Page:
Bad Points:

1.  The character of Katniss is softened
I don't think this was intentional, and I don't know how the film could have avoided it.  The problem is, particularly during the Games themselves, Katniss is often alone, and so her plans and reactions to events is told through her inner dialogue.  But her inner dialogue is so much more complex that her actions alone, which is what the movie portrays.  In the book, she is single-minded, ruthless, and constantly scheming and assessing what will help her towards her goal.   She is willing to lie, cheat, steal, and kill to get what she wants (in contrast to Peeta, who might do some, but not all of those things).  However, I don't think you necessarily get that if you watch the film without reading the book.  It could be quite easy to misinterpret some of her actions as coming from other motivations than her simple determination to win the Games.

2.  The political messages are lessened
The reason I really liked The Hunger Games series was the things it had in common with 1984 (critique of totalitarianism), not what it shares with Twilight (love triangle set in a dangerous and fantastical world) or with...I don't know, Clash of the Titans or Transformers or whatever books or movie deal with young people battling enemies (that is, just out-and-out youth violence), since I never watch those kinds of movies.

But, as with the character development of Katniss, this aspect of the series, particularly in the first book, is told mainly through exposition.  And most of that exposition is missing in the movie.  The histories of the Games, the political mechinations of Capitol residents, leaders, and sponsors, the allotted roles of the different Districts, and much more along this vein are all left out of the movie.   Therefore, the political implications of the whole thing are merely suggested, rather than reinforced.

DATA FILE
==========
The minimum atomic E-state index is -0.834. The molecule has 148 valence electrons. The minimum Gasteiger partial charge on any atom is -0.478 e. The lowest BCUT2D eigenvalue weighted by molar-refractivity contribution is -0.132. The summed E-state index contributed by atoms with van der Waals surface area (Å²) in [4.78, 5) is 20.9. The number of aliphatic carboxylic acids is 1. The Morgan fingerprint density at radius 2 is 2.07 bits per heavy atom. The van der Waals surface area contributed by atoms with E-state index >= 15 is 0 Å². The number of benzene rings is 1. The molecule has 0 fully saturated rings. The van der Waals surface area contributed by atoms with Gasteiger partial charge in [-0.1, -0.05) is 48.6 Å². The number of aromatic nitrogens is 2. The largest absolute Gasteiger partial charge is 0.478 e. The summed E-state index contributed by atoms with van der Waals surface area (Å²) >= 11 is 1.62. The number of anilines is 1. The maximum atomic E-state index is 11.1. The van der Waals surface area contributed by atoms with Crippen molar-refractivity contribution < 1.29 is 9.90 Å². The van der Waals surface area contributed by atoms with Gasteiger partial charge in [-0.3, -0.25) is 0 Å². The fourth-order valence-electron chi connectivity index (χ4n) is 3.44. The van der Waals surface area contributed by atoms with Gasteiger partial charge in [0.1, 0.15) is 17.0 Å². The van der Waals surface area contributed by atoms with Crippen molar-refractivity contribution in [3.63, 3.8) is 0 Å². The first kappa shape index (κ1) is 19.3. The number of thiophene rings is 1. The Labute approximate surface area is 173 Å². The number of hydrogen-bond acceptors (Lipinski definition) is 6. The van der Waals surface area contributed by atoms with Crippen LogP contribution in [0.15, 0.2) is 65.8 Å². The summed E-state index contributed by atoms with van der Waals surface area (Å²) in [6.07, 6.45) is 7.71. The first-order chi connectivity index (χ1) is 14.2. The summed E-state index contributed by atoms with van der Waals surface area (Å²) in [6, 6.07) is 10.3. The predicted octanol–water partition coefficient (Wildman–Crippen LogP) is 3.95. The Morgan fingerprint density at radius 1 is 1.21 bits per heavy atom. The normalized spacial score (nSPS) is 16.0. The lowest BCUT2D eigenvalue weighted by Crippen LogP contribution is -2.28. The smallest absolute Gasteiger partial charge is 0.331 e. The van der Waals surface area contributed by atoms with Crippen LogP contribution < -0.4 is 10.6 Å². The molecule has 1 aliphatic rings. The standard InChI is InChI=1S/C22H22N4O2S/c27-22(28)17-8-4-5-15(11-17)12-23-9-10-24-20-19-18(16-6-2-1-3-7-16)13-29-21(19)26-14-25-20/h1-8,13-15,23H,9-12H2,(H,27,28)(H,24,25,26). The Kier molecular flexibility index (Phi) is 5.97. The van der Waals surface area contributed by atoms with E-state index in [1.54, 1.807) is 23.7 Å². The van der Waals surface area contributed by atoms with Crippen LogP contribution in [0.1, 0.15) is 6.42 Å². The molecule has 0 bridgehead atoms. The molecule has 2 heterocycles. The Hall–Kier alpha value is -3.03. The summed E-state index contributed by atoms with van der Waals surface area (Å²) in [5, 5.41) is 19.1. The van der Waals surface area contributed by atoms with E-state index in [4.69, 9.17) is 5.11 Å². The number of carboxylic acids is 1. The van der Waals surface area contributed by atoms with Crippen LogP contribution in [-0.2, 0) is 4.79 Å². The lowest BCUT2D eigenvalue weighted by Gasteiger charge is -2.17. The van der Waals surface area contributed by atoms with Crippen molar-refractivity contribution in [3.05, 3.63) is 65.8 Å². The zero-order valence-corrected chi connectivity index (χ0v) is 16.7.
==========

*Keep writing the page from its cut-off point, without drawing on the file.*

These are more central themes of the later books, and so I expect they will be more important in the movies to come.  But the lack of the political message is a real issue for me, and probably my biggest concern about the movie.

After all, we are all supposed to be disgusted with the pleasure that the decadent residents of the Capitol get from watching children kill each other.  But if the movie of The Hunger Games is simply all about the action-driven plot, how much better are we for getting pleasure out of watching children pretend to kill each other?

And that is my predominant concern about middle schoolers watching this movie if they haven't read the book.


  1. I find the removal of the political messages from the movie deeply ironic, given the nature of the messages. Admittedly, getting political messages out has been much harder for movie makers, historically, than for book authors. The censorship on movies has always been much harsher. I am watching the indie movie maker movement, and of course DIY tools like YouTube, and seeing a lot of changes in that. Still, we will probably experience this effect in all blockbaster movies and books.

    For example, "Harry Potter" books feature an underground resistance network, with teens secretly training themselves for combat. The political aspects of this message - that citizens need to be prepared to take matters into their own hands, if need be - are really downplayed in the movies. Heck, a lot of people missed that whole "right to bear arms" and the corresponding government prohibition on gatherings and societies theme in the books too.

  2. I don't know what to say except that I agree. I guess commercial movies cost a lot more than books, and so movie makers downplay the more serious, disturbing, or controversial themes and focus on the entertainment to draw in the largest audiences.

  3. Oh, I think politics would draw people all right! It became popular in the last four or five years. It's cool, again, to be active politically. I believe the reason it's excluded is censorship. But I am not sure how it's enacted, and what forces are behind it. I don't believe someone in a gray suit comes from the government and tells the director what to remove from a movie, lol.